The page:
IoT means Smart TV, intelligent home appliances, robotics, efficient power management and distribution, factory 4.0, smart cities, self-driving cars, traffic control, biomedical equipment, advanced logistics and more – including electricity and gas meters.

Thanks to the IoT, everything can take on new features, collect and transmit information, receive commands, assist people in a number of old and new tasks… In practice, a computer infrastructure with smart devices at its periphery has a kind of widespread sensorial and motor system, able to put it in a direct relation with the real world.

But we do not just talk about robotic warehouses, apartments where lights and heating automatically adapt to the climate and habits of people, or cars that park alone (and communicate continuously with other vehicles and the road itself). The IoT is also a new way to live and work through connected tools that are absolutely new. These devices are lightweight and have a long battery life, and are able to interact with users through devices that are no longer a keyboard, mouse, or touch screen. We are talking about voice commands and displays that overlap the field of view, which can create augmented and “mixed reality” environments; a sort of virtual reality where real and virtual objects coexist in our perceptive horizon by offering us a sort of “extrasensoriality”.


AI, IoT, and marketing


What we have just said looks like a science fiction film but, incredibly, it is the result of already available technologies and in an advanced experimentation phase in areas such as simulation and training, as well as in the gaming and entertainment industry.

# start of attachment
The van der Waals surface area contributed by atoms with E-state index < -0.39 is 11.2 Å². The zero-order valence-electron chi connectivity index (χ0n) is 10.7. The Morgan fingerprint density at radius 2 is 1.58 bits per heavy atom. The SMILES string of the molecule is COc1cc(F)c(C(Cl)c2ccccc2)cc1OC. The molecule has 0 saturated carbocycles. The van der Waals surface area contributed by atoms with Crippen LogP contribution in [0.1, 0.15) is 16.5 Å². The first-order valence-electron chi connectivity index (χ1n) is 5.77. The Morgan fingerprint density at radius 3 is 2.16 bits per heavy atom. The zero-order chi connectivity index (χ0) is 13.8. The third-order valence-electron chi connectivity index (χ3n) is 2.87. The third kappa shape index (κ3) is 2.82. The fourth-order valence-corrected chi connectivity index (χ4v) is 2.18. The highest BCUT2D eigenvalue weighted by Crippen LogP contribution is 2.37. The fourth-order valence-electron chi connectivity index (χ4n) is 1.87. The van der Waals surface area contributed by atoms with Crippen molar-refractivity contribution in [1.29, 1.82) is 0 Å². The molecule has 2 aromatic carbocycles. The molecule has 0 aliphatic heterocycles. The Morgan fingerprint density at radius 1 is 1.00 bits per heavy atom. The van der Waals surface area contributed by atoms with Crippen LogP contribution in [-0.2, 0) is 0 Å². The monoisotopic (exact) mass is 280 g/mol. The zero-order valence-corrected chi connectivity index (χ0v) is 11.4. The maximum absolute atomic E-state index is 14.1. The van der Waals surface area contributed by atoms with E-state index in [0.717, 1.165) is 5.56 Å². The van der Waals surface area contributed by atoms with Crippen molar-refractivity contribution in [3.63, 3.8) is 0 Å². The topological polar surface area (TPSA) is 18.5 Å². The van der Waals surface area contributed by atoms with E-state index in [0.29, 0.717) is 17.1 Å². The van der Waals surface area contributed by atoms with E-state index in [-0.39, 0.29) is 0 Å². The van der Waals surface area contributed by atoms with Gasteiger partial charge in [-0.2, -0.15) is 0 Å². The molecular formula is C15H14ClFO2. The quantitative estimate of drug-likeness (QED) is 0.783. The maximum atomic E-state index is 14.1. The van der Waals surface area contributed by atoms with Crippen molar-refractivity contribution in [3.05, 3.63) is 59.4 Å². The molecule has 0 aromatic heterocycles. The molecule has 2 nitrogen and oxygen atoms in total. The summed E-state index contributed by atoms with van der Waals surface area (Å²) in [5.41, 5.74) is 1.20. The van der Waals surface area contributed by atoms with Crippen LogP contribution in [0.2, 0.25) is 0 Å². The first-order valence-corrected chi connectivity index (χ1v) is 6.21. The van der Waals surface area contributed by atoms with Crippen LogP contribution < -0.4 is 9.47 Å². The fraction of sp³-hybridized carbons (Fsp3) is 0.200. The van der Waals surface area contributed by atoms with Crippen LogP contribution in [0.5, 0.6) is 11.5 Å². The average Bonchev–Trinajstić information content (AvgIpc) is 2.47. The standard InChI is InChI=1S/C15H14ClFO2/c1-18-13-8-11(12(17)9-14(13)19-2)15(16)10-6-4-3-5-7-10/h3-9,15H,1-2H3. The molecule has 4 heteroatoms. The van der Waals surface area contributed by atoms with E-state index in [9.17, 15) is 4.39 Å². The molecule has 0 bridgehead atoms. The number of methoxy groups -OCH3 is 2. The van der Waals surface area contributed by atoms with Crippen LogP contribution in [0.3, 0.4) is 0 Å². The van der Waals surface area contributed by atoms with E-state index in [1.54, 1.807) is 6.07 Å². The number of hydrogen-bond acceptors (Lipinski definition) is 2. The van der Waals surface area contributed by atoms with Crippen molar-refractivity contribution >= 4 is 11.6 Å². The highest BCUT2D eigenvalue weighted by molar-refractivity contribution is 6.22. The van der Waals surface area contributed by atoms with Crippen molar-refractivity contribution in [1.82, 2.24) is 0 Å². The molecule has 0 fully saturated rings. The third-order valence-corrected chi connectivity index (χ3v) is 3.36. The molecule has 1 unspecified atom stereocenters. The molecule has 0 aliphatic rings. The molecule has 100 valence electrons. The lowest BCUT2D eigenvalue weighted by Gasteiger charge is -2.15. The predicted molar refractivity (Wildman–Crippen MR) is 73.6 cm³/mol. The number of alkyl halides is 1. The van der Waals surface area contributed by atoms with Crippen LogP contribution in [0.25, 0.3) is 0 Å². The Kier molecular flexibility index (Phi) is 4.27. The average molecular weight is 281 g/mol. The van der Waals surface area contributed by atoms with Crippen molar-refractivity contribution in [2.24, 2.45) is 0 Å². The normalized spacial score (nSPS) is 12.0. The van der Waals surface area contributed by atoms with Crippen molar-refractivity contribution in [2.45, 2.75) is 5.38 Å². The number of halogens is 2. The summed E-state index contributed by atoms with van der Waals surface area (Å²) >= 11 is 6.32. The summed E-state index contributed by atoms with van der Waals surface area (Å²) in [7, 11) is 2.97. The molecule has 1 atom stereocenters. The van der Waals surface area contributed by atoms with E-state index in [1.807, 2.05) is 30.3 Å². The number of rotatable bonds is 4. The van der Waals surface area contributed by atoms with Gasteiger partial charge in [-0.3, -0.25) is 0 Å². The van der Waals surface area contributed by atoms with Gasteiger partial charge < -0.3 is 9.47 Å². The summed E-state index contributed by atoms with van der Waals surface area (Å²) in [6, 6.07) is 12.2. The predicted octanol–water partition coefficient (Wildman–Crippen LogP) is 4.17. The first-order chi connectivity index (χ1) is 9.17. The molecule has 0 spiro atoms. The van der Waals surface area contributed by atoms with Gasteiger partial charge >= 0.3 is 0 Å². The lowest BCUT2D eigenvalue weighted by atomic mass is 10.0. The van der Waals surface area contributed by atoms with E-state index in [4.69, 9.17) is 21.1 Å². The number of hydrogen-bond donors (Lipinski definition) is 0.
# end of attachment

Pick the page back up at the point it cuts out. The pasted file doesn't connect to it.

In any case, the IoT produces huge volumes of data that need to be processed to extract knowledge, of course, thanks to Artificial Intelligence.

Marketing implications are regarding not only how Big Data will be used, but also the fact that, especially through the wearable devices, the way we gather user information and we interact with people, will be much more articulate and engaging. But there is more: AI and IoT are “complementary” exactly like a brain, sense organs, and hands: intelligent devices will transmit a lot of data from which you will be able to get the knowledge to make these objects even more “intelligent” and “aware”.

For marketing, this means adding more intelligence and proximity, more capability of listening and making timely proposals in order to prevent customers’ problems and needs, and suggest them more efficient and cost effective solutions. A dream? Maybe.


The Extreme Marketing


A form of marketing boosted by these technologies could well be defined “extreme” in its ability to seize every opportunity and push consumers to buy, as did good sellers once. They knew their customers and, being also a kind of subtle psychologists, were able to transform the sales process into a favorable experience that buyers interpreted as the best solution for their problems.

But all this has a charge to pay: technology must be assimilated before being applied, infrastructures must be ready and people must be able to undergo the change positively – neither as a threat nor as an imposition or an attack on their privacy.

What can transform the dream into a nightmare is that extreme marketing could become too invasive; not insistent or boring (which should be excluded by its high level of intelligence) but intrusive as it can track every aspect of our life on the web (but also in the real world) – for this reason, we need rules and good sense.


Are you interested? Teraplan and SALESmanago can help you successfully implement an advanced Marketing Automation solution.